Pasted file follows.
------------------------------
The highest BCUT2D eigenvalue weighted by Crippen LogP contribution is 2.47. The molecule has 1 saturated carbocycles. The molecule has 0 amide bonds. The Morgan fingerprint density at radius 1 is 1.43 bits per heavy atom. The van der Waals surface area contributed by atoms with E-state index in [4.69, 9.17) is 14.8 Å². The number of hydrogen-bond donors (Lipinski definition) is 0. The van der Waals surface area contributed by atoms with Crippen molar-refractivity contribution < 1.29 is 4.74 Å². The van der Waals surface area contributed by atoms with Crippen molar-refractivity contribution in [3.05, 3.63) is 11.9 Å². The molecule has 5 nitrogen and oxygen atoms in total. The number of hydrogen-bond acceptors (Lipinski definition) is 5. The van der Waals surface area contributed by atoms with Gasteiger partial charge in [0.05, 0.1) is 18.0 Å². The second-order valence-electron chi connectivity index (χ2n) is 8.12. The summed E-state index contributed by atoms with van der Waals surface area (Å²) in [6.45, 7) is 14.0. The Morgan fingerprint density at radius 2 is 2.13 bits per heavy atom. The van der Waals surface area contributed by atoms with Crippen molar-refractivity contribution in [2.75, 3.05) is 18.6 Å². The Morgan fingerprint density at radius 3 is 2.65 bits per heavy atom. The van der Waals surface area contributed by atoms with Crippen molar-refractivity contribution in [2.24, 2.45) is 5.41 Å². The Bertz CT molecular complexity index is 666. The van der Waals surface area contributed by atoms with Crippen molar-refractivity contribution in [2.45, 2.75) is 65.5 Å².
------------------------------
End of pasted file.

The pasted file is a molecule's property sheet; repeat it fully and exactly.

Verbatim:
The highest BCUT2D eigenvalue weighted by Crippen LogP contribution is 2.47. The molecule has 1 saturated carbocycles. The molecule has 0 amide bonds. The Morgan fingerprint density at radius 1 is 1.43 bits per heavy atom. The van der Waals surface area contributed by atoms with E-state index in [4.69, 9.17) is 14.8 Å². The number of hydrogen-bond donors (Lipinski definition) is 0. The van der Waals surface area contributed by atoms with Crippen molar-refractivity contribution < 1.29 is 4.74 Å². The van der Waals surface area contributed by atoms with Crippen molar-refractivity contribution in [3.05, 3.63) is 11.9 Å². The molecule has 5 nitrogen and oxygen atoms in total. The number of hydrogen-bond acceptors (Lipinski definition) is 5. The van der Waals surface area contributed by atoms with Gasteiger partial charge in [0.05, 0.1) is 18.0 Å². The second-order valence-electron chi connectivity index (χ2n) is 8.12. The summed E-state index contributed by atoms with van der Waals surface area (Å²) in [6.45, 7) is 14.0. The Morgan fingerprint density at radius 2 is 2.13 bits per heavy atom. The van der Waals surface area contributed by atoms with Crippen molar-refractivity contribution in [2.75, 3.05) is 18.6 Å². The Morgan fingerprint density at radius 3 is 2.65 bits per heavy atom. The van der Waals surface area contributed by atoms with Crippen molar-refractivity contribution in [2.24, 2.45) is 5.41 Å². The Bertz CT molecular complexity index is 666. The van der Waals surface area contributed by atoms with Crippen molar-refractivity contribution in [2.45, 2.75) is 65.5 Å².